We investigated the correlation between perceived psychological impact and increase in the number of COVID-19 cases. We found that “concern” and “sadness” had the strongest correlation values (tau = 0.23 and 0.22, respectively) (Figure 2). For Daily Life, all correlations were positive. “Sexuality and nutrition” showed the highest values (tau = 0.30 and 0.29, respectively). Regarding Frightening Events, the highest correlation value was found for “Falling Sick (tau = 0.15),” indicating a general uncorrelated trend in this category.
Figure 2. Correlation between the perceived psychological impact and increase in the number of COVID-19 cases (from 4 to 18 March 2020). Blue bars represent the mean score for psychological impact (anxiety, fear, anger, sadness, concern) per day. Red axis shows the increasing number of infected people during the same days.
We finally investigated how different levels of psychological impact were correlated using pairwise comparison (Table 5).
Table 5. Correlation between increase in the number of COVID-19 cases and psychological impact, Daily Life Activity and Frightening Events categories.
Most correlations relating to the endpoints' relevance to Psychological impact, Daily Life, and Frightening Events were statistically significant. Tables 6 and 7 show low-to-moderate correlations (Kendall's tau statistic) except for Falling Sick and Death. These were issues most strongly associated with fear, anxiety, concerns, but not with anger or sadness.
Table 6. Correlations values (Kendall's tau statistics) relating to “psychological impact and daily life activity” categories.
Table 7. Correlations values (Kendall's tau statistics) relating to “psychological impact and frightening events” categories.
For Psychological precautionary measures, the highest correlation value was found only for Use of Medical Device (Fear tau = 0.24; Anxiety tau = 0.21; Concern tau = 0.2), indicating a general uncorrelated trend in this category (Table 8).
Table 8. Correlations values (Kendall's tau statistics) relating to “psychological impact and psychological precautionary measure” categories.
The emergency caused by the COVID-19 pandemic puts a strain on psychological health. This is the first study conducted in Italy that collected psychological data before government restrictions were imposed and during the quarantine period.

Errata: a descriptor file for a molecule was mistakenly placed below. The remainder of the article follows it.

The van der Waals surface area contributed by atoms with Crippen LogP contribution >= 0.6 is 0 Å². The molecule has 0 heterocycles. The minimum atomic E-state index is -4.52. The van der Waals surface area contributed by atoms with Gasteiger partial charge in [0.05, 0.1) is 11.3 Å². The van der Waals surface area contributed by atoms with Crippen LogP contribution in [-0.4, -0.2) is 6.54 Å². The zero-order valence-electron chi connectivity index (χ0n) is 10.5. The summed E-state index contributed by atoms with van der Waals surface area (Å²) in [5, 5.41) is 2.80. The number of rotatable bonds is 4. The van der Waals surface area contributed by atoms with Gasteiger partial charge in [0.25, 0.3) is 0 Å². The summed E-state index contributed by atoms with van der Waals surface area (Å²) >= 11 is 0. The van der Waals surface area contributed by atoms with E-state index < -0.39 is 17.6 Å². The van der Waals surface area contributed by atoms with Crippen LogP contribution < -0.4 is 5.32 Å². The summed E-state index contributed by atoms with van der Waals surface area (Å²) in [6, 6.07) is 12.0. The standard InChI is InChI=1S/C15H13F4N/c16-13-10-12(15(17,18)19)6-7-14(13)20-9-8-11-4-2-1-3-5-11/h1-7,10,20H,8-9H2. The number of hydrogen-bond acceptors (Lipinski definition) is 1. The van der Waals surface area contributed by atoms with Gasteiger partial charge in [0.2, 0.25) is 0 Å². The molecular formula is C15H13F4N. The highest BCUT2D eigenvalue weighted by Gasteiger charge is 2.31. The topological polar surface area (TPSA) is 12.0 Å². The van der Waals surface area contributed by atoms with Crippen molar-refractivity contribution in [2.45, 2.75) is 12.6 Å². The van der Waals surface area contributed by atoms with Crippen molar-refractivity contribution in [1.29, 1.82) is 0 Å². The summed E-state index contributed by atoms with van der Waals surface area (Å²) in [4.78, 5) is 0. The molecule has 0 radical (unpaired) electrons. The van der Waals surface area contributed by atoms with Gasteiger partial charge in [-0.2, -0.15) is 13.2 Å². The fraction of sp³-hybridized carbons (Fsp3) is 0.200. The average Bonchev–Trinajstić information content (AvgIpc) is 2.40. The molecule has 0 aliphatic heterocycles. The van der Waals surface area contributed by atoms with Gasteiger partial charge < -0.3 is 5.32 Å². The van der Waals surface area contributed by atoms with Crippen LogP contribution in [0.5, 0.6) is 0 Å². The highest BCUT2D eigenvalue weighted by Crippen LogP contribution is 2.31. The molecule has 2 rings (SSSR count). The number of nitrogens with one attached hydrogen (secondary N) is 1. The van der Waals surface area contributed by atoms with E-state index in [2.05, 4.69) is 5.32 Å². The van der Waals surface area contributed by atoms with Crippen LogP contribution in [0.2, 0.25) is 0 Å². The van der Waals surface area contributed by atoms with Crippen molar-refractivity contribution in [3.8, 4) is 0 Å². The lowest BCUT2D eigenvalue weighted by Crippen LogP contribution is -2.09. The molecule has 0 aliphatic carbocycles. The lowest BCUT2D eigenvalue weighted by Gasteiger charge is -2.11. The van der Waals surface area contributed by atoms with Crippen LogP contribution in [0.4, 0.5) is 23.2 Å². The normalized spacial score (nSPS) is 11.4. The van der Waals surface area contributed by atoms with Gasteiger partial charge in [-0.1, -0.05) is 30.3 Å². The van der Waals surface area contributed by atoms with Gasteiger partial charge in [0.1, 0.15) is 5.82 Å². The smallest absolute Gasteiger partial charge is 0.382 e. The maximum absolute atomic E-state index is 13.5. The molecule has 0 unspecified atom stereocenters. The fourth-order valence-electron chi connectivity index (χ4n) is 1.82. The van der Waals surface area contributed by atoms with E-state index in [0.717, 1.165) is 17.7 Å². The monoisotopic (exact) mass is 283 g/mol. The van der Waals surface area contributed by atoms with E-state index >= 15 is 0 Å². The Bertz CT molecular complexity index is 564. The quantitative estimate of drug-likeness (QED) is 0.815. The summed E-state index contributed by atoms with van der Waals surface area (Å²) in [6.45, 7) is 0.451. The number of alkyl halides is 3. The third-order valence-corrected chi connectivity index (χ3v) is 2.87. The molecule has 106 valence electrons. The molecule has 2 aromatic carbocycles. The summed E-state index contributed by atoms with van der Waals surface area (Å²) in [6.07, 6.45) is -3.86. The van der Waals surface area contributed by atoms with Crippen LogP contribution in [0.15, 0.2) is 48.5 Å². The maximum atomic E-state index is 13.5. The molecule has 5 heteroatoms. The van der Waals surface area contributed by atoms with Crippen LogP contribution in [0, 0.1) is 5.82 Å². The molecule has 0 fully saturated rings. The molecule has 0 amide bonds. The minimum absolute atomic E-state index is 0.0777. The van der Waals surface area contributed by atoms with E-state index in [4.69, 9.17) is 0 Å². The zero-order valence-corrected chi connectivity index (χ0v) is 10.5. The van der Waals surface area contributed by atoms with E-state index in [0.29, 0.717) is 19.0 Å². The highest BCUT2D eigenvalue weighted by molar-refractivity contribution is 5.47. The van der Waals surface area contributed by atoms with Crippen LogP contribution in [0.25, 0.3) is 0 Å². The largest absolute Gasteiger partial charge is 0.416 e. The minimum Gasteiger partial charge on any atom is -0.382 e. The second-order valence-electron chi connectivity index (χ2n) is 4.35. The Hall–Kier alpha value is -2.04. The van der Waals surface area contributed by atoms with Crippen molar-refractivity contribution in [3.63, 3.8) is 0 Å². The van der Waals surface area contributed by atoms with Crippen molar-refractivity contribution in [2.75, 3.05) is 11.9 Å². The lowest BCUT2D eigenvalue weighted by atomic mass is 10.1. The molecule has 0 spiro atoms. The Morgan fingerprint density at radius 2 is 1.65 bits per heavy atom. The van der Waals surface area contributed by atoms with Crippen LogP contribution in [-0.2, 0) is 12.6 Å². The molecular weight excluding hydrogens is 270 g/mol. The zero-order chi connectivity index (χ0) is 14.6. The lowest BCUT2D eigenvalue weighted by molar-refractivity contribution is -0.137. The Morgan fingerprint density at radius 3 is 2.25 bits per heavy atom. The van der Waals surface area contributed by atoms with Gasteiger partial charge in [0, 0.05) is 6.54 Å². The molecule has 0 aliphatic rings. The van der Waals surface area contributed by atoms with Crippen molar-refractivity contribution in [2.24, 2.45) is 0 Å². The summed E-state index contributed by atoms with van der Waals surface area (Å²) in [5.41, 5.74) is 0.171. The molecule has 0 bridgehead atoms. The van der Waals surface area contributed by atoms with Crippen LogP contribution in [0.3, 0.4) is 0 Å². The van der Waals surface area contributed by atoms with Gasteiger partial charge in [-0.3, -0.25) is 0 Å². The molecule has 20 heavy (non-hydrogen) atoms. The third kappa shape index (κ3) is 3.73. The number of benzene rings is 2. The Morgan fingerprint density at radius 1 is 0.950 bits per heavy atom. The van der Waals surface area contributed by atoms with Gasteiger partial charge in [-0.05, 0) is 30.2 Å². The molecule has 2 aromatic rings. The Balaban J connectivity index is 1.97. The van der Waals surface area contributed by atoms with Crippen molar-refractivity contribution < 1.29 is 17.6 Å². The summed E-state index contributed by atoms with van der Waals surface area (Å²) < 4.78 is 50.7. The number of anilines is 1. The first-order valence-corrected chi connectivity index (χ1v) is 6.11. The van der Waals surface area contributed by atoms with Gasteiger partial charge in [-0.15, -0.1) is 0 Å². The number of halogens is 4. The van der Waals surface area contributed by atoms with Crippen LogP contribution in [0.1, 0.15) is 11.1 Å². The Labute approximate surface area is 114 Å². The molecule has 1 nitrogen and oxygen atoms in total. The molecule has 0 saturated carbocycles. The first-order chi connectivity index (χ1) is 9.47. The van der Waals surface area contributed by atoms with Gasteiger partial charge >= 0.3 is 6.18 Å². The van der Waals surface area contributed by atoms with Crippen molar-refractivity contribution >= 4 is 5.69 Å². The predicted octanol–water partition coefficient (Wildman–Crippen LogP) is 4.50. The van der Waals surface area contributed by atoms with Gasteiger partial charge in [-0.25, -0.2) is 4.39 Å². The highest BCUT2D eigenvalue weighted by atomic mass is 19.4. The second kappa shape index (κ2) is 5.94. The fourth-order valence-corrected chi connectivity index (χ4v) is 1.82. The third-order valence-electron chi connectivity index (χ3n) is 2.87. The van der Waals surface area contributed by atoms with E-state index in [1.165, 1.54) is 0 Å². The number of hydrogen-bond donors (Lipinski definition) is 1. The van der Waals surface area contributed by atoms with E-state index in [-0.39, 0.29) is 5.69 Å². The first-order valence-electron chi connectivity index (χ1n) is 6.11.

This study shows that people feel psychologically vulnerable and are afraid of economic crises, falling sick, and dying. Additionally, the psychological impact of the disease influences important daily life activities, such as sexuality, nutrition, sleep, and sense of freedom.
Factors associated with high psychological impact included female gender and young age. Scientific evidence suggests that psychological distress is less during mid-life and greater among younger people (12). This may be because young adults frequently engage with social media and may be more exposed to misinformation online, which can trigger psychological distress (13, 14). These results confirmed that younger people and woman are particularly vulnerable and have lower coping ability to deal with the consequences of this pandemic (15).
During the epidemic period, both before and after the lockdown, negative feelings experienced by people contributed to decreased psychological well-being (e.g., decreased sexuality, sleep disturbances, and nutrition-related issues).
There is a longstanding acceptance that psychological distress in the form of anxiety, sadness, irritability, self-consciousness, and emotional vulnerability is strongly correlated to physical morbidity (16). However, few studies investigated whether these negative feelings affect sexuality during a pandemic. In line with our results, Panzeri et al. (17) showed that the negative aspects of lockdown can affect the quality of sexual life, while Luetke et al. (18) showed that Americans experienced more conflict in their romantic partnerships, owing to changes in their intimate and sexual lives.
Sexual health is an important parameter for well-being because it impacts our psychological and emotional state. Sexual activities and orgasms serve as anti-depressants because these release certain hormones like oxytocin (the hormone that controls attachment), endorphin (the hormone related to well-being which helps to manage pain), and serotonin (the happiness hormone that works against anxiety) (19, 20).
Live statistics and COVID-19-related news tracking the number of confirmed cases, recovered patients, and death toll heighten concerns and uncertainty among populations. Health officials in a growing number of countries are fighting to slow down the spread of the novel virus and are also working toward curbing a secondary issue that the World Health Organization (WHO) calls “infodemic” (4). The WHO defines infodemic as “an overabundance of information—some accurate and some not—that makes it hard for people to find trustworthy sources and reliable guidance when they need it.” This problem is intensified by the ease and speed with which information can spread on social media. It generates fear and panic due to unverified rumors and exaggerated claims (6, 7, 15). It also promotes xenophobic and racist forms of digital vigilantism and scapegoating (16).
Only with responsible information can the concerns and uncertainty experienced by the whole community be addressed, ensuring that people avoid indulging in uncontrolled and risky behavior during an epidemic (e.g., xenophobia) (21).
Since the disease originated in China, Asia-phobic reactions have been reported at the beginning of the epidemic, in various regions of the world (18). Our results revealed that Italian people tend to engage in avoidant behavior toward people with pneumonia-like symptoms rather than toward Asians. This maybe because with the virus' spread throughout Europe, Italians may also be at the risk of being discriminated against.